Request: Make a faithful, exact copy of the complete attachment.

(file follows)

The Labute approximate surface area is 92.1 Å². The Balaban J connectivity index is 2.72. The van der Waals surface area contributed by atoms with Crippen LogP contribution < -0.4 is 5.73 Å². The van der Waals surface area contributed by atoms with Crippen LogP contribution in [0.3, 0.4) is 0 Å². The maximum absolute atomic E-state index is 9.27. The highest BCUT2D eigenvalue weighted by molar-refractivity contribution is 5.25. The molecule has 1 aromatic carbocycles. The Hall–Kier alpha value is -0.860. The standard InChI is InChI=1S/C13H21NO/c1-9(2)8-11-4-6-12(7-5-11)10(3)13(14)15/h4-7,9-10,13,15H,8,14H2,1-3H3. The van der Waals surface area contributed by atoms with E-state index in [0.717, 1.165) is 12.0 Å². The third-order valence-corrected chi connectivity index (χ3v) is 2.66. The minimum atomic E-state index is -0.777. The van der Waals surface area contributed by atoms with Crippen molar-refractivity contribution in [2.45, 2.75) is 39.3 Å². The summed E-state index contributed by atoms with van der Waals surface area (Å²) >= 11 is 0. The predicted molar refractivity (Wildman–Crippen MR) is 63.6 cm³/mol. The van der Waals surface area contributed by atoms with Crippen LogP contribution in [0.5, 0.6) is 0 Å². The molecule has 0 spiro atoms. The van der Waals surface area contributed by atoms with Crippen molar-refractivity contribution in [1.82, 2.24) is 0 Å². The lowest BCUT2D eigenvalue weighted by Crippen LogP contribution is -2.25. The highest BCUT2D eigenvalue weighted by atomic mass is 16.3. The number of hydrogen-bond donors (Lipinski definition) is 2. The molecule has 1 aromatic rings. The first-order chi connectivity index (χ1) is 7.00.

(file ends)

The Labute approximate surface area is 92.1 Å². The Balaban J connectivity index is 2.72. The van der Waals surface area contributed by atoms with Crippen LogP contribution < -0.4 is 5.73 Å². The van der Waals surface area contributed by atoms with Crippen LogP contribution in [0.3, 0.4) is 0 Å². The maximum absolute atomic E-state index is 9.27. The highest BCUT2D eigenvalue weighted by molar-refractivity contribution is 5.25. The molecule has 1 aromatic carbocycles. The Hall–Kier alpha value is -0.860. The standard InChI is InChI=1S/C13H21NO/c1-9(2)8-11-4-6-12(7-5-11)10(3)13(14)15/h4-7,9-10,13,15H,8,14H2,1-3H3. The van der Waals surface area contributed by atoms with E-state index in [0.717, 1.165) is 12.0 Å². The third-order valence-corrected chi connectivity index (χ3v) is 2.66. The minimum atomic E-state index is -0.777. The van der Waals surface area contributed by atoms with Crippen molar-refractivity contribution in [2.45, 2.75) is 39.3 Å². The summed E-state index contributed by atoms with van der Waals surface area (Å²) >= 11 is 0. The predicted molar refractivity (Wildman–Crippen MR) is 63.6 cm³/mol. The van der Waals surface area contributed by atoms with Crippen LogP contribution in [0.5, 0.6) is 0 Å². The molecule has 0 spiro atoms. The van der Waals surface area contributed by atoms with Crippen molar-refractivity contribution in [1.82, 2.24) is 0 Å². The lowest BCUT2D eigenvalue weighted by Crippen LogP contribution is -2.25. The highest BCUT2D eigenvalue weighted by atomic mass is 16.3. The number of hydrogen-bond donors (Lipinski definition) is 2. The molecule has 1 aromatic rings. The first-order chi connectivity index (χ1) is 7.00.